Given their breakthrough and Big Pharma status as well as the use of two approved drugs, FDA approval may well prove to be something of a formality. And the Chinese have been clear that they want new drugs for liver cancer, where lethal disease rates are particularly high.
Researchers at their big biotech sub, Genentech, say that the combo beat Bayer’s Nexavar on both progression-free survival as well as overall survival — the first advance in this field in more than a decade. We won’t get the breakdown in months of life gained, but it’s a big win for Roche, which has lagged far, far behind Keytruda and Opdivo, the dominant PD-1s that have captured the bulk of the checkpoint market so far.
Researchers recruited hepatocellular carcinoma — the most common form of liver cancer — patients for the IMbrave150 study who weren’t eligible for surgery ahead of any systemic treatment of the disease.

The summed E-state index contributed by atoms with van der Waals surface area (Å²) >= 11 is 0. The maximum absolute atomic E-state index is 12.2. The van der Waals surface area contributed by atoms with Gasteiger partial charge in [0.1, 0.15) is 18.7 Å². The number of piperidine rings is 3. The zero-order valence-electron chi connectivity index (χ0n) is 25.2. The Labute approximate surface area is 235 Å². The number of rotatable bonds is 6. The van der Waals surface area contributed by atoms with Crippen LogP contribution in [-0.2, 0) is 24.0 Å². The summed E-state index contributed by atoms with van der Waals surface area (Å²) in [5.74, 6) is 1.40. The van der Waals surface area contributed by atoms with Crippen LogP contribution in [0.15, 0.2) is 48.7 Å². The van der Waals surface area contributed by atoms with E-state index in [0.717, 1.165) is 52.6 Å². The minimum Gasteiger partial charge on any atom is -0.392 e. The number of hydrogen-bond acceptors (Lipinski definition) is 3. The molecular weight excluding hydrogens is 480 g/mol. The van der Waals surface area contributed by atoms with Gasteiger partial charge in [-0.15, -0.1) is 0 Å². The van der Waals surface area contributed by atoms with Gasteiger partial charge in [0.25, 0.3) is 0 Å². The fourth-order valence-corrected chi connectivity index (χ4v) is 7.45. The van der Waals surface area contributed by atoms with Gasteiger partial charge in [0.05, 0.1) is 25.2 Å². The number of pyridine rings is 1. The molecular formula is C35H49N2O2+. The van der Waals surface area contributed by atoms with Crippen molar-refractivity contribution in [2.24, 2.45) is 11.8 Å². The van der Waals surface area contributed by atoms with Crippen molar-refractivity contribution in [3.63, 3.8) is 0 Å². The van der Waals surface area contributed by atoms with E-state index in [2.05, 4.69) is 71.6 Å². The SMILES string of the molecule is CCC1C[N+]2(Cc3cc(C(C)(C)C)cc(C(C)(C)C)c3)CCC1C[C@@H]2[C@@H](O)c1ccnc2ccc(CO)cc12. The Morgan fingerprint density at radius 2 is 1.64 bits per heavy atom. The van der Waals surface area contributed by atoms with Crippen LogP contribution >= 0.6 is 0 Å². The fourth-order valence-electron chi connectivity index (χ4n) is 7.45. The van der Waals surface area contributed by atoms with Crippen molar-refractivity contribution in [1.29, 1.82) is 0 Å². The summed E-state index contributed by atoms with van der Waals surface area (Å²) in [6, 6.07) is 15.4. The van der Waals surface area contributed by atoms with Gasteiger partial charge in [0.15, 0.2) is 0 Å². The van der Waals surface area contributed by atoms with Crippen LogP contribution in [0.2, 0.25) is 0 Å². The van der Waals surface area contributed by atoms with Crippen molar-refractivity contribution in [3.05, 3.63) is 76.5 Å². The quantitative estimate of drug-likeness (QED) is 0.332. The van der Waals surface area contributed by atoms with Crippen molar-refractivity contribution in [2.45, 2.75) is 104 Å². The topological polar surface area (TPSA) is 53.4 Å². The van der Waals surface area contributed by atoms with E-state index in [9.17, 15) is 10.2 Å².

Roche has a fairly low bar to beat, with modest survival benefit for Nexavar, approved for this indication 12 years ago. But they also plan to offer a combo therapy that could have significantly less toxicity, offering patients a much easier treatment regimen.
Cowen’s Steven Scala recently sized up the importance of IMbrave150, noting: